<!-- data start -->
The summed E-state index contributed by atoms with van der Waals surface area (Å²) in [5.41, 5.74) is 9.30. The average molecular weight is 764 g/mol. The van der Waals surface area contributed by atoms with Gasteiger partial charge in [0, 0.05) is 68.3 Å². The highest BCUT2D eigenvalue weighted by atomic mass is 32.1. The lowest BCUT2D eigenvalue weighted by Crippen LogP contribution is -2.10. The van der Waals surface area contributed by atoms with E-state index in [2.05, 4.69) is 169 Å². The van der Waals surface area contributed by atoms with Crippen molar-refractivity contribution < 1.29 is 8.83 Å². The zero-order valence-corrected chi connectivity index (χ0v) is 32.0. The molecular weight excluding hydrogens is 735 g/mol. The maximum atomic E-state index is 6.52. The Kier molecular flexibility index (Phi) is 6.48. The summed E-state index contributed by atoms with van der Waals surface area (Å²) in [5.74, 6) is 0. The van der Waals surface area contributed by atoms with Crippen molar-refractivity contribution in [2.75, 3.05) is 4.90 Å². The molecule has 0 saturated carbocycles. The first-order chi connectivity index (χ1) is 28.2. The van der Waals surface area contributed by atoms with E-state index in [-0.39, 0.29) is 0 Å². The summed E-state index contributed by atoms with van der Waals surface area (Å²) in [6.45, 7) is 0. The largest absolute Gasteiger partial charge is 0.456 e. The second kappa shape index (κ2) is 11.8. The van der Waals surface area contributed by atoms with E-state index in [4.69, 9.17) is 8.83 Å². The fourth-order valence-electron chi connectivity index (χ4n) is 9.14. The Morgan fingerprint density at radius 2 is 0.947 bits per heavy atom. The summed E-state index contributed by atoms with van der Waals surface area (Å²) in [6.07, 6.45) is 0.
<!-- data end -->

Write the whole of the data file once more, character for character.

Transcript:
The summed E-state index contributed by atoms with van der Waals surface area (Å²) in [5.41, 5.74) is 9.30. The average molecular weight is 764 g/mol. The van der Waals surface area contributed by atoms with Gasteiger partial charge in [0, 0.05) is 68.3 Å². The highest BCUT2D eigenvalue weighted by atomic mass is 32.1. The lowest BCUT2D eigenvalue weighted by Crippen LogP contribution is -2.10. The van der Waals surface area contributed by atoms with E-state index in [2.05, 4.69) is 169 Å². The van der Waals surface area contributed by atoms with Crippen molar-refractivity contribution < 1.29 is 8.83 Å². The zero-order valence-corrected chi connectivity index (χ0v) is 32.0. The molecular weight excluding hydrogens is 735 g/mol. The maximum atomic E-state index is 6.52. The Kier molecular flexibility index (Phi) is 6.48. The summed E-state index contributed by atoms with van der Waals surface area (Å²) in [5.74, 6) is 0. The van der Waals surface area contributed by atoms with Crippen molar-refractivity contribution in [2.75, 3.05) is 4.90 Å². The molecule has 0 saturated carbocycles. The first-order chi connectivity index (χ1) is 28.2. The van der Waals surface area contributed by atoms with E-state index in [-0.39, 0.29) is 0 Å². The summed E-state index contributed by atoms with van der Waals surface area (Å²) in [6.45, 7) is 0. The largest absolute Gasteiger partial charge is 0.456 e. The second kappa shape index (κ2) is 11.8. The van der Waals surface area contributed by atoms with E-state index in [4.69, 9.17) is 8.83 Å². The fourth-order valence-electron chi connectivity index (χ4n) is 9.14. The Morgan fingerprint density at radius 2 is 0.947 bits per heavy atom. The summed E-state index contributed by atoms with van der Waals surface area (Å²) in [6.07, 6.45) is 0.